Realistic Expectations for Every Oakland Raiders Rookie
For those who've followed the Oakland Raiders over the past two seasons, it's evident every single rookie has a chance at cracking the 53-man roster in September.
Head coach Jack Del Rio preaches competition during the offseasons, and the final rosters have reflected his word. In 2014, the Raiders signed wide receiver Seth Roberts as an undrafted free agent, and he became a top-three receiving target in the following year within a budding offense behind wideouts Michael Crabtree and Amari Cooper.
Last year, rookie seventh-round pick Vadal Alexander and sixth-round pick Cory James started five games apiece. Undrafted free agent Jalen Richard outgained fellow 2016 draftee DeAndre Washington in rushing and receiving yards. Second-round pick Jihad Ward entered the starting lineup before the team's first-round pick, Karl Joseph.
Clearly, draft status doesn't dictate snap counts for the upcoming season. Training-camp practices and preseason play will separate potential starters, role players and practice squad bodies for the 2017 campaign.
What should we expect from potential rookie contributors in the upcoming season?
On May 1, NFL Network's Ian Rapoport relayed the initial six-to-eight-week timeline for further news on cornerback Gareon Conley's sexual assault case. The Raiders should have more information within the week.
According to Pro Football Talk's Mike Florio, the NFL can't punish Conley for an incident that occurred before becoming an official player in the league. However, any further proceedings would place general manager Reggie McKenzie under a microscope, and the team would have to answer questions throughout the season about the legal process.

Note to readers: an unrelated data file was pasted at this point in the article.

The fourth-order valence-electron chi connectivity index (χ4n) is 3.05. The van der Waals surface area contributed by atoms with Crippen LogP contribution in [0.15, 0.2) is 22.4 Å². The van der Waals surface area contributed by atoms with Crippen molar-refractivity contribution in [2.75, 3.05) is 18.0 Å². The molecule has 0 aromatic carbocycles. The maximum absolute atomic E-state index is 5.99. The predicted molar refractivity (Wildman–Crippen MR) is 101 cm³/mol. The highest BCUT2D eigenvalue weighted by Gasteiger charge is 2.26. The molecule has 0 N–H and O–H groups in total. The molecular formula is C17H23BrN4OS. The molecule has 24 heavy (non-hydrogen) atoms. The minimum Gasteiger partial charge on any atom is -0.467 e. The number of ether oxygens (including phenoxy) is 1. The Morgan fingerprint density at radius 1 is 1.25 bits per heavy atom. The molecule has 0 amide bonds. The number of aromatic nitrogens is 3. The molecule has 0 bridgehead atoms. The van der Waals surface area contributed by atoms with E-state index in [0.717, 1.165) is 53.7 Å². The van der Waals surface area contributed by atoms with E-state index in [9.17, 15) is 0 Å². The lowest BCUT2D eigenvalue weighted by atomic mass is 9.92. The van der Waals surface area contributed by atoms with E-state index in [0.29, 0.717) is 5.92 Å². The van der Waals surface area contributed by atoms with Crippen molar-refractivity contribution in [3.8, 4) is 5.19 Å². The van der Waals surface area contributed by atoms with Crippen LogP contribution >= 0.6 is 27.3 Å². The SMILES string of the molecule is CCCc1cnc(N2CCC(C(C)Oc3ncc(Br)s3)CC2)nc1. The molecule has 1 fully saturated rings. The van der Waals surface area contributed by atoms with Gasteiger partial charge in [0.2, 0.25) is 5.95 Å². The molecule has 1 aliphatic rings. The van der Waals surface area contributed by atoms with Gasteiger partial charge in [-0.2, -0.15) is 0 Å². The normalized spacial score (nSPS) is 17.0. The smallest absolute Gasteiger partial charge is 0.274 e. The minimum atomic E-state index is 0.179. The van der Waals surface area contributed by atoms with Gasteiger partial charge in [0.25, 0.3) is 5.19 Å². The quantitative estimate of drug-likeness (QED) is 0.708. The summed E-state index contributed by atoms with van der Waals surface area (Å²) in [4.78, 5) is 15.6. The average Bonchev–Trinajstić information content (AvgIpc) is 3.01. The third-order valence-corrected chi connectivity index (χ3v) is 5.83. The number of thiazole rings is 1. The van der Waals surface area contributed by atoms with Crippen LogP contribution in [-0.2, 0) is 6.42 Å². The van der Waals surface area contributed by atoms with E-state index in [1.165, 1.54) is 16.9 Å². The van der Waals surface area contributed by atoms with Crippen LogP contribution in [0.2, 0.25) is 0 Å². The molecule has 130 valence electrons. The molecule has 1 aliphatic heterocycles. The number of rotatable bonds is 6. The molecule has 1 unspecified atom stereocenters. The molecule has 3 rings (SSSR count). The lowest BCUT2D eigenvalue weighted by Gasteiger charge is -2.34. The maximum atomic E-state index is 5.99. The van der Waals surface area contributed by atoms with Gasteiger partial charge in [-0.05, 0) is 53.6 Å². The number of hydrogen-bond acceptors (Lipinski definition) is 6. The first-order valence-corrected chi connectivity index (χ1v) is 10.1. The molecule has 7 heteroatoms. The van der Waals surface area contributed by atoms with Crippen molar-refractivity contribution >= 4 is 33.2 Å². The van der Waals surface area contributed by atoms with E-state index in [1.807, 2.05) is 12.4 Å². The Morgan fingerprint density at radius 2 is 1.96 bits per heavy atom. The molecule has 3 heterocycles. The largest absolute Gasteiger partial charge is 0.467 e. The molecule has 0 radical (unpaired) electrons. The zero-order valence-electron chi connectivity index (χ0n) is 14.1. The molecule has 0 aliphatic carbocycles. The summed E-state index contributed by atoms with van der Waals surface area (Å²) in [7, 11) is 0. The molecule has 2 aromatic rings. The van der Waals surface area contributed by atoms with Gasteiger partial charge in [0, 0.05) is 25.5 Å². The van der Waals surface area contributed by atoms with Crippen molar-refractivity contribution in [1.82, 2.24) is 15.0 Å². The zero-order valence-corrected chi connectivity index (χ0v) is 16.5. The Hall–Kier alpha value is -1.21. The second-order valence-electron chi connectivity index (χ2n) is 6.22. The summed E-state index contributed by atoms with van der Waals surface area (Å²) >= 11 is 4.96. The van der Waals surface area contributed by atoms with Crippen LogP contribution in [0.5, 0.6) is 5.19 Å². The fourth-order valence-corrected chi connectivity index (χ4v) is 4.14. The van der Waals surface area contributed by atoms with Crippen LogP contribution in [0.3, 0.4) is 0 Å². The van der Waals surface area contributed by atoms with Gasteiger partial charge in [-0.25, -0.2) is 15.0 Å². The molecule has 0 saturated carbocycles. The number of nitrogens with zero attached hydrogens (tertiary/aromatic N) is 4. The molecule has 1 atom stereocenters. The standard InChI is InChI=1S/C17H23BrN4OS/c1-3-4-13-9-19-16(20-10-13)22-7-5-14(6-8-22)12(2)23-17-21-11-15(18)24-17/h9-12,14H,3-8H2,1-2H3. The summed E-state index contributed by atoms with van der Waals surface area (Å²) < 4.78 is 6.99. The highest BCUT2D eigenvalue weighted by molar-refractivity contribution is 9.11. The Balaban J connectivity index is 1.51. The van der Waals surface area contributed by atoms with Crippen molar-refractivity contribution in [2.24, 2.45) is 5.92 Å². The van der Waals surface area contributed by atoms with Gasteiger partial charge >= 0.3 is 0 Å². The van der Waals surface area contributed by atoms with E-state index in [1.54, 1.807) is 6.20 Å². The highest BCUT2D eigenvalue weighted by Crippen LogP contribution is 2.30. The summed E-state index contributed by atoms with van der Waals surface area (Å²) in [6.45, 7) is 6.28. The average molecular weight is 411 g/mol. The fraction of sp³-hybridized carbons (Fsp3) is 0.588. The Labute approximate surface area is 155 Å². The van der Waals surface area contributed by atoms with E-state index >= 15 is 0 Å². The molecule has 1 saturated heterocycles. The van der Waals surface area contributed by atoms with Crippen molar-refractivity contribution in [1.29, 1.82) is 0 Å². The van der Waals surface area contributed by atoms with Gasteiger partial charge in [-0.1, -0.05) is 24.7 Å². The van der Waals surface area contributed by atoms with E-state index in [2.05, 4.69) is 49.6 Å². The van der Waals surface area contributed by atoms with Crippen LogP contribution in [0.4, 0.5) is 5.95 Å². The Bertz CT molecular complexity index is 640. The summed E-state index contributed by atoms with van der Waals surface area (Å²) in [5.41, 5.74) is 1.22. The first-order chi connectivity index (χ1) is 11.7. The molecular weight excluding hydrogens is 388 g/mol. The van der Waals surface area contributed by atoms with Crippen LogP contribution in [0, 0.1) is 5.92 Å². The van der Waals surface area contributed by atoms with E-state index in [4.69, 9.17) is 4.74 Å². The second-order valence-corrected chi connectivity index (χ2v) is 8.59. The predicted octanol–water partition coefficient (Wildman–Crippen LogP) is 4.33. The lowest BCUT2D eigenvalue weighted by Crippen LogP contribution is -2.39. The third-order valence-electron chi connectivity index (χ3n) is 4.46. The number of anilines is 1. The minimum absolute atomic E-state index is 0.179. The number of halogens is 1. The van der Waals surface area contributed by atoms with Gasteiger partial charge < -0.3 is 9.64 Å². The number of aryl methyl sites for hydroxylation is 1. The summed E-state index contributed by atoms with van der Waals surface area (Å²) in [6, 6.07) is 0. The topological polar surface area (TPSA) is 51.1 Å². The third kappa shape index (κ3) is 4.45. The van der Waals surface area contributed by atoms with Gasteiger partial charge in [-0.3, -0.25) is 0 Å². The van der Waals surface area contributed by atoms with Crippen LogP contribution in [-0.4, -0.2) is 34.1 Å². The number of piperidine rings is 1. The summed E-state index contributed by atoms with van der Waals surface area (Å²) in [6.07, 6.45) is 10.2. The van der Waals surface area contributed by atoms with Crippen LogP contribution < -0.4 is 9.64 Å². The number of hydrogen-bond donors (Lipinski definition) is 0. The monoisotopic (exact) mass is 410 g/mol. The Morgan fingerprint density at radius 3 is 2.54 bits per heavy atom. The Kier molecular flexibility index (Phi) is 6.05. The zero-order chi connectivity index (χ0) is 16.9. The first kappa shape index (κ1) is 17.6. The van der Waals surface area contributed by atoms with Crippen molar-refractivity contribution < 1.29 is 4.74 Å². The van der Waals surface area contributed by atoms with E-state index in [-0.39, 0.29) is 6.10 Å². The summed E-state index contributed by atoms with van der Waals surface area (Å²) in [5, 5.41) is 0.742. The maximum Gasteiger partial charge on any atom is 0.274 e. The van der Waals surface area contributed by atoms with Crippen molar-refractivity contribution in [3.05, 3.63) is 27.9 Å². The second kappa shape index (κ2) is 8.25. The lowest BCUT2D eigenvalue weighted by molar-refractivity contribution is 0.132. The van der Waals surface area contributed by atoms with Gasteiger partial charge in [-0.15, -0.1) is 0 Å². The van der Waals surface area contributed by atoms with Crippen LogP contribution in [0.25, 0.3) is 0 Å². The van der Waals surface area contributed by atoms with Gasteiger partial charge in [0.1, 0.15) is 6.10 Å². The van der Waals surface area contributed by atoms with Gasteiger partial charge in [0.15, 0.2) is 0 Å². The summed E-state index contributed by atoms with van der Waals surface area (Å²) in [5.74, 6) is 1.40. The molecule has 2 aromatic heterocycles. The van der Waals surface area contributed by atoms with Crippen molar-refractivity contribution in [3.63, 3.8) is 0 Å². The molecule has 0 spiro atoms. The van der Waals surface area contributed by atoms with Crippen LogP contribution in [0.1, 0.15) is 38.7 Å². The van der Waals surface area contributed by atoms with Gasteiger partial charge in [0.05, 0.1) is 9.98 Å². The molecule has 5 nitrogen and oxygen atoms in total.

As far as Conley's projection on the field, he's likely going to take over the slot cornerback spot at some point in the season. As time progresses, the coaching staff may line him up against quicker receivers on the perimeter for matchup purposes.
According to NBCS Bay Area reporter Scott Bair, Conley has lined up within a sub-package among the starters and in the slot with the second team during organized team activities.
Despite other pressing defensive needs, McKenzie selected Conley at No. 24. T.J. Carrie shouldn't rest easy as a starter in nickel packages with a talented first-round pick pushing for early snaps.
Expectation: Slot cornerback
Stat line: 31 tackles, two interceptions, and eight passes defensed
In Bair's report above, he noted Melifonwu's role as a hybrid linebacker-safety, also known as the moneybacker role similar to Deone Bucannon with the Arizona Cardinals.
Along with Conley in the first-team sub-packages, second-round pick Obi Melifonwu has also taken snaps among starters in certain practice scenarios. He's also played strong safety with the second unit.